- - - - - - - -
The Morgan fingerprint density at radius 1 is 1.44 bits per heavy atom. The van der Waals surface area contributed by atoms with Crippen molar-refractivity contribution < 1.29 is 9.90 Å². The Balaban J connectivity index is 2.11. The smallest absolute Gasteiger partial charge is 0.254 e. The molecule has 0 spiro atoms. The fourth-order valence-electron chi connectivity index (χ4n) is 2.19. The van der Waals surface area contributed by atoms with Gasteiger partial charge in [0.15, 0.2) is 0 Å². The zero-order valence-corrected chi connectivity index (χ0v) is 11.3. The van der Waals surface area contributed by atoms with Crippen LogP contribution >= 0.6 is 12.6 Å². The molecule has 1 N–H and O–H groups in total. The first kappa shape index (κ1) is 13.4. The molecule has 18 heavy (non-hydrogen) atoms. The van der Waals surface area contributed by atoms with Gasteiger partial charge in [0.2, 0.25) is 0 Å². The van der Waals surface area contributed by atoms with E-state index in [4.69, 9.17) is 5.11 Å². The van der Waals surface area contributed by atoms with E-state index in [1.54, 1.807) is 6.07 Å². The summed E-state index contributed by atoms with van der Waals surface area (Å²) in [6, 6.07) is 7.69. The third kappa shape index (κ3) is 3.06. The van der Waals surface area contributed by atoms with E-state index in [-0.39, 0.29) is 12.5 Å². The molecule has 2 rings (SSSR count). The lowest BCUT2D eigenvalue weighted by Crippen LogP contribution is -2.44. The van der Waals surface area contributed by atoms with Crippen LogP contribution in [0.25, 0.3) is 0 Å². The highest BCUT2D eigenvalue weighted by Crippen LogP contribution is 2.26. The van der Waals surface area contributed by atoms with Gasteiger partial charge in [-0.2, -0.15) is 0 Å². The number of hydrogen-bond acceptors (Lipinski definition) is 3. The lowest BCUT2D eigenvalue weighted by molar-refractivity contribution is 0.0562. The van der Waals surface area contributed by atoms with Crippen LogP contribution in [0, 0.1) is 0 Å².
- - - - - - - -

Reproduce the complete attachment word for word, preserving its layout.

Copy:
The Morgan fingerprint density at radius 1 is 1.44 bits per heavy atom. The van der Waals surface area contributed by atoms with Crippen molar-refractivity contribution < 1.29 is 9.90 Å². The Balaban J connectivity index is 2.11. The smallest absolute Gasteiger partial charge is 0.254 e. The molecule has 0 spiro atoms. The fourth-order valence-electron chi connectivity index (χ4n) is 2.19. The van der Waals surface area contributed by atoms with Gasteiger partial charge in [0.15, 0.2) is 0 Å². The zero-order valence-corrected chi connectivity index (χ0v) is 11.3. The van der Waals surface area contributed by atoms with Crippen LogP contribution >= 0.6 is 12.6 Å². The molecule has 1 N–H and O–H groups in total. The first kappa shape index (κ1) is 13.4. The molecule has 18 heavy (non-hydrogen) atoms. The van der Waals surface area contributed by atoms with Gasteiger partial charge in [0.2, 0.25) is 0 Å². The van der Waals surface area contributed by atoms with E-state index in [4.69, 9.17) is 5.11 Å². The van der Waals surface area contributed by atoms with E-state index in [1.54, 1.807) is 6.07 Å². The summed E-state index contributed by atoms with van der Waals surface area (Å²) in [6, 6.07) is 7.69. The third kappa shape index (κ3) is 3.06. The van der Waals surface area contributed by atoms with E-state index in [-0.39, 0.29) is 12.5 Å². The molecule has 2 rings (SSSR count). The lowest BCUT2D eigenvalue weighted by Crippen LogP contribution is -2.44. The van der Waals surface area contributed by atoms with Crippen LogP contribution in [0.25, 0.3) is 0 Å². The highest BCUT2D eigenvalue weighted by Crippen LogP contribution is 2.26. The van der Waals surface area contributed by atoms with Gasteiger partial charge in [-0.2, -0.15) is 0 Å². The number of hydrogen-bond acceptors (Lipinski definition) is 3. The lowest BCUT2D eigenvalue weighted by molar-refractivity contribution is 0.0562. The van der Waals surface area contributed by atoms with Crippen LogP contribution in [0, 0.1) is 0 Å².